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Politics & Current Affairs

Political division is nothing new. Throughout American history there have been numerous flare ups in which the political arena was more than just tense but incideniary. In a letter addressed to William Hamilton in 1800, Thomas Jefferson once lamented about how an emotional fervor had swept over the populace in regards to a certain political issue at the time. It disturbed him greatly to see how these political issues seemed to seep into every area of life and even affect people's interpersonal relationships. At one point in the letter he states:

"I never considered a difference of opinion in politics, in religion, in philosophy, as cause for withdrawing from a friend."

Today, we Americans find ourselves in a similar situation, with our political environment even more splintered due to a number of factors. The advent of mass digital media, siloed identity-driven political groups, and a societal lack of understanding of basic discursive fundamentals all contribute to the problem.

Civil discourse has fallen to an all time low.

The question that the American populace needs to ask itself now is: how do we fix it?


Discursive fundamentals need to be taught to preserve free expression

In a 2017 Free Speech and Tolerance Survey by Cato, it was found that 71% of Americans believe that political correctness had silenced important discussions necessary to our society. Many have pointed to draconian university policies regarding political correctness as a contributing factor to this phenomenon.

It's a great irony that, colleges, once true bastions of free-speech, counterculture and progressiveness, have now devolved into reactionary tribal politics.

Many years ago, one could count on the fact that universities would be the first places where you could espouse and debate any controversial idea without consequence. The decline of staple subjects that deal with the wisdom of the ancients, historical reference points, and civic discourse could be to blame for this exaggerated partisanship boiling on campuses.

Young people seeking an education are given a disservice when fed biased ideology, even if such ideology is presented with the best of intentions. Politics are but one small sliver for society and the human condition at large. Universities would do well to instead teach the principles of healthy discourse and engagement across the ideological spectrum.

The fundamentals of logic, debate and the rich artistic heritage of western civilization need to be the central focus of an education. They help to create a well-rounded citizen that can deal with controversial political issues.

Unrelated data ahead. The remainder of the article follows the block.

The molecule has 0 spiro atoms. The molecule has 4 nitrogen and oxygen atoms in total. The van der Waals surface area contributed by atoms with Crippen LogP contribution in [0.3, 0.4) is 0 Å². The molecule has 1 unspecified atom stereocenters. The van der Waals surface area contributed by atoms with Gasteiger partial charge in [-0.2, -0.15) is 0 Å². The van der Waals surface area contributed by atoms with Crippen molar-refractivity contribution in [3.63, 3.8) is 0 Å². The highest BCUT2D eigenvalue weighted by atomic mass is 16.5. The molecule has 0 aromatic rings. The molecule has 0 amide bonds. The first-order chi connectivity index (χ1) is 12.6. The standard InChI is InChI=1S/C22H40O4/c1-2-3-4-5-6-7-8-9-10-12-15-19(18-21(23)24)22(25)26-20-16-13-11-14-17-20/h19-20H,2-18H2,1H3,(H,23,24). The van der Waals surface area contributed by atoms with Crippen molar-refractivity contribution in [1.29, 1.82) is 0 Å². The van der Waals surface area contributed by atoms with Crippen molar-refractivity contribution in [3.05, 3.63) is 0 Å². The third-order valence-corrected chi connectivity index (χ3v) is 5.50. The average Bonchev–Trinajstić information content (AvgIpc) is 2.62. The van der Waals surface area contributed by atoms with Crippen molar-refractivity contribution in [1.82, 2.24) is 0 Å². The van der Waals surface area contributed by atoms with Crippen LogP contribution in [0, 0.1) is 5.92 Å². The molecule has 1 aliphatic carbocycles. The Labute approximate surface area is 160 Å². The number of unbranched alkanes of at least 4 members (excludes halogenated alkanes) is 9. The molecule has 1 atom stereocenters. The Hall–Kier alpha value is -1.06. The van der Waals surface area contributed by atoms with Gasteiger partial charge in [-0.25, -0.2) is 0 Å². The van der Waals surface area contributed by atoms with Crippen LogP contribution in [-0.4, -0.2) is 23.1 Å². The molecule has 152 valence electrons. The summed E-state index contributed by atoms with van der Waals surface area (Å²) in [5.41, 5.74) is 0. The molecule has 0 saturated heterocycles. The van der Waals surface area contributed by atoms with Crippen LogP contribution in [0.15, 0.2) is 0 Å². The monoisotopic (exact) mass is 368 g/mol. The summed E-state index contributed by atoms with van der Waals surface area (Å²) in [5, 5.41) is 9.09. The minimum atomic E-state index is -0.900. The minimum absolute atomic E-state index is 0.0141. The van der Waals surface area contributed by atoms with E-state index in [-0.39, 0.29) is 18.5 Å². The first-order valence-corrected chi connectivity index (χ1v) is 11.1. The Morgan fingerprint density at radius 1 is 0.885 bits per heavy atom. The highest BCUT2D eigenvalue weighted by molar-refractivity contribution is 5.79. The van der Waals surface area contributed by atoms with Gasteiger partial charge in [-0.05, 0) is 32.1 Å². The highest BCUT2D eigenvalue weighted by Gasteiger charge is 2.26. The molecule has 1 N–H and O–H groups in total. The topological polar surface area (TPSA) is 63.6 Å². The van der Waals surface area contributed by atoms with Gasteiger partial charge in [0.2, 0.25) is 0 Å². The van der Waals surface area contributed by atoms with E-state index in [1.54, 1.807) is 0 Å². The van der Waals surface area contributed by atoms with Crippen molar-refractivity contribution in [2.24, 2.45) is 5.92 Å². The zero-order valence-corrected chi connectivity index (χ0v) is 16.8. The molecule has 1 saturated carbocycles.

It has been found that in the abstract, college students generally support and endorse the first amendment, but there's a catch when it comes to actually practicing it. This was explored in a Gallup survey titled: Free Expression on Campus: What college students think about First amendment issues.

In their findings the authors state:

"The vast majority say free speech is important to democracy and favor an open learning environment that promotes the airing of a wide variety of ideas. However, the actions of some students in recent years — from milder actions such as claiming to be threatened by messages written in chalk promoting Trump's candidacy to the most extreme acts of engaging in violence to stop attempted speeches — raise issues of just how committed college students are to
upholding First Amendment ideals.

Most college students do not condone more aggressive actions to squelch speech, like violence and shouting down speakers, although there are some who do. However, students do support many policies or actions that place limits on speech, including free speech zones, speech codes and campus prohibitions on hate speech, suggesting that their commitment to free speech has limits. As one example, barely a majority think handing out literature on controversial issues is "always acceptable."

With this in mind, the problems seen on college campuses are also being seen on a whole through other pockets of society and regular everyday civic discourse. Look no further than the dreaded and cliche prospect of political discussion at Thanksgiving dinner.

Talking politics at Thanksgiving dinner

As a result of this increased tribalization of views, it's becoming increasingly more difficult to engage in polite conversation with people possessing opposing viewpoints. The authors of a recent Hidden Tribes study broke down the political "tribes" in which many find themselves in:

  • Progressive Activists: younger, highly engaged, secular, cosmopolitan, angry.